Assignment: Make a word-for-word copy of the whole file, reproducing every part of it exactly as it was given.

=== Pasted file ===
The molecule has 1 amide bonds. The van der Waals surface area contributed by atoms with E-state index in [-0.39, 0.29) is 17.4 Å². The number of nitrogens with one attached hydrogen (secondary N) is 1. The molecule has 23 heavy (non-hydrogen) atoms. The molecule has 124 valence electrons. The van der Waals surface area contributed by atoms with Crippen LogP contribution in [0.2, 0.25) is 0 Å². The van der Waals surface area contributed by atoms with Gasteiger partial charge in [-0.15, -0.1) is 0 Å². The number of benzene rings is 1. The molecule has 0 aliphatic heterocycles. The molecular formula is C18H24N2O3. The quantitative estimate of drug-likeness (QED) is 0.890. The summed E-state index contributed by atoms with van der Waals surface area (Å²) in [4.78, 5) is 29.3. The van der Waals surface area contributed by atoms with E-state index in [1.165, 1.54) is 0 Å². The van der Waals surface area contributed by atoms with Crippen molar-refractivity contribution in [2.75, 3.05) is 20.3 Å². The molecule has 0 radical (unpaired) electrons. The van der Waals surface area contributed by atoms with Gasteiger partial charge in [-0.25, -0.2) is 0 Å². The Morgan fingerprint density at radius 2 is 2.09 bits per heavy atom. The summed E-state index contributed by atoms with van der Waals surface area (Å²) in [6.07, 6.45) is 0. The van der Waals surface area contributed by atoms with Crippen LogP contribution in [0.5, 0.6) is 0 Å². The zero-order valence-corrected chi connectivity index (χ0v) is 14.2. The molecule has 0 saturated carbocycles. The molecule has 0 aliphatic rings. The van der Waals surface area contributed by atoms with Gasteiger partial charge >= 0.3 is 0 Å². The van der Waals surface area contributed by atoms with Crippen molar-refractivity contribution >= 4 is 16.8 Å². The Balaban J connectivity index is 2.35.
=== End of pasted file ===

The molecule has 1 amide bonds. The van der Waals surface area contributed by atoms with E-state index in [-0.39, 0.29) is 17.4 Å². The number of nitrogens with one attached hydrogen (secondary N) is 1. The molecule has 23 heavy (non-hydrogen) atoms. The molecule has 124 valence electrons. The van der Waals surface area contributed by atoms with Crippen LogP contribution in [0.2, 0.25) is 0 Å². The van der Waals surface area contributed by atoms with Gasteiger partial charge in [-0.15, -0.1) is 0 Å². The number of benzene rings is 1. The molecule has 0 aliphatic heterocycles. The molecular formula is C18H24N2O3. The quantitative estimate of drug-likeness (QED) is 0.890. The summed E-state index contributed by atoms with van der Waals surface area (Å²) in [4.78, 5) is 29.3. The van der Waals surface area contributed by atoms with E-state index in [1.165, 1.54) is 0 Å². The van der Waals surface area contributed by atoms with Crippen molar-refractivity contribution in [2.75, 3.05) is 20.3 Å². The molecule has 0 radical (unpaired) electrons. The van der Waals surface area contributed by atoms with Gasteiger partial charge in [-0.25, -0.2) is 0 Å². The Morgan fingerprint density at radius 2 is 2.09 bits per heavy atom. The summed E-state index contributed by atoms with van der Waals surface area (Å²) in [6.07, 6.45) is 0. The van der Waals surface area contributed by atoms with Crippen LogP contribution in [0.5, 0.6) is 0 Å². The zero-order valence-corrected chi connectivity index (χ0v) is 14.2. The molecule has 0 saturated carbocycles. The molecule has 0 aliphatic rings. The van der Waals surface area contributed by atoms with Gasteiger partial charge >= 0.3 is 0 Å². The van der Waals surface area contributed by atoms with Crippen molar-refractivity contribution >= 4 is 16.8 Å². The Balaban J connectivity index is 2.35.